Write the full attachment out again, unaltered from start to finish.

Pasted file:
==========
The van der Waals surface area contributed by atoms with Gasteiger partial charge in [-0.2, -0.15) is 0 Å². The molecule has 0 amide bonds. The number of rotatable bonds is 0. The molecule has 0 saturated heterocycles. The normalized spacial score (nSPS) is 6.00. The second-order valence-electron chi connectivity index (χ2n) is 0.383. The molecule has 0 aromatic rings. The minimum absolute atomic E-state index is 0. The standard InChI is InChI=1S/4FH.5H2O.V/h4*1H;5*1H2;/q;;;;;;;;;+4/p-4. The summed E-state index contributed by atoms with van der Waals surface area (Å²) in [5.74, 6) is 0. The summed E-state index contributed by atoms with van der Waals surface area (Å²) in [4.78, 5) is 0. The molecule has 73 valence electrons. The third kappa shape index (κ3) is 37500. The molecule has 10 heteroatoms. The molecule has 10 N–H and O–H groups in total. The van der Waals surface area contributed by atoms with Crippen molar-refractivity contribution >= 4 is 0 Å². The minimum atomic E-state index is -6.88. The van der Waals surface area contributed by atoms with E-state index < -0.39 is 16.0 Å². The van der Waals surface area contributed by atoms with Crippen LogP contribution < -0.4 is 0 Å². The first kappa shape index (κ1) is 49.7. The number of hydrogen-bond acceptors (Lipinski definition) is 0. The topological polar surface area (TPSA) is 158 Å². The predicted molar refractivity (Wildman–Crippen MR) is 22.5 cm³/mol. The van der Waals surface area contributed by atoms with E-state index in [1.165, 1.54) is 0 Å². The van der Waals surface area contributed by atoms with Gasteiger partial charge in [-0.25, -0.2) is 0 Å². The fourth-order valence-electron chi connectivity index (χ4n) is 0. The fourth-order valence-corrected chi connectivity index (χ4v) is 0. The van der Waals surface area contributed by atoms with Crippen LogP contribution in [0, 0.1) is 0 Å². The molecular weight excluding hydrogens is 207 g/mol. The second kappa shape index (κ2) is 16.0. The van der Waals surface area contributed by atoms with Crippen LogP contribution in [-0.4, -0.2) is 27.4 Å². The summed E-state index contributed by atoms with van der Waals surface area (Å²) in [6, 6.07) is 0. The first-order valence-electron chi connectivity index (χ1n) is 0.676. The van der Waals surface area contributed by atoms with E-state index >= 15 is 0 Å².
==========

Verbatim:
The van der Waals surface area contributed by atoms with Gasteiger partial charge in [-0.2, -0.15) is 0 Å². The molecule has 0 amide bonds. The number of rotatable bonds is 0. The molecule has 0 saturated heterocycles. The normalized spacial score (nSPS) is 6.00. The second-order valence-electron chi connectivity index (χ2n) is 0.383. The molecule has 0 aromatic rings. The minimum absolute atomic E-state index is 0. The standard InChI is InChI=1S/4FH.5H2O.V/h4*1H;5*1H2;/q;;;;;;;;;+4/p-4. The summed E-state index contributed by atoms with van der Waals surface area (Å²) in [5.74, 6) is 0. The summed E-state index contributed by atoms with van der Waals surface area (Å²) in [4.78, 5) is 0. The molecule has 73 valence electrons. The third kappa shape index (κ3) is 37500. The molecule has 10 heteroatoms. The molecule has 10 N–H and O–H groups in total. The van der Waals surface area contributed by atoms with Crippen molar-refractivity contribution >= 4 is 0 Å². The minimum atomic E-state index is -6.88. The van der Waals surface area contributed by atoms with E-state index < -0.39 is 16.0 Å². The van der Waals surface area contributed by atoms with Crippen LogP contribution < -0.4 is 0 Å². The first kappa shape index (κ1) is 49.7. The number of hydrogen-bond acceptors (Lipinski definition) is 0. The topological polar surface area (TPSA) is 158 Å². The predicted molar refractivity (Wildman–Crippen MR) is 22.5 cm³/mol. The van der Waals surface area contributed by atoms with E-state index in [1.165, 1.54) is 0 Å². The van der Waals surface area contributed by atoms with Gasteiger partial charge in [-0.25, -0.2) is 0 Å². The fourth-order valence-electron chi connectivity index (χ4n) is 0. The fourth-order valence-corrected chi connectivity index (χ4v) is 0. The van der Waals surface area contributed by atoms with Crippen LogP contribution in [0, 0.1) is 0 Å². The molecular weight excluding hydrogens is 207 g/mol. The second kappa shape index (κ2) is 16.0. The van der Waals surface area contributed by atoms with Crippen LogP contribution in [-0.4, -0.2) is 27.4 Å². The summed E-state index contributed by atoms with van der Waals surface area (Å²) in [6, 6.07) is 0. The first-order valence-electron chi connectivity index (χ1n) is 0.676. The van der Waals surface area contributed by atoms with E-state index >= 15 is 0 Å².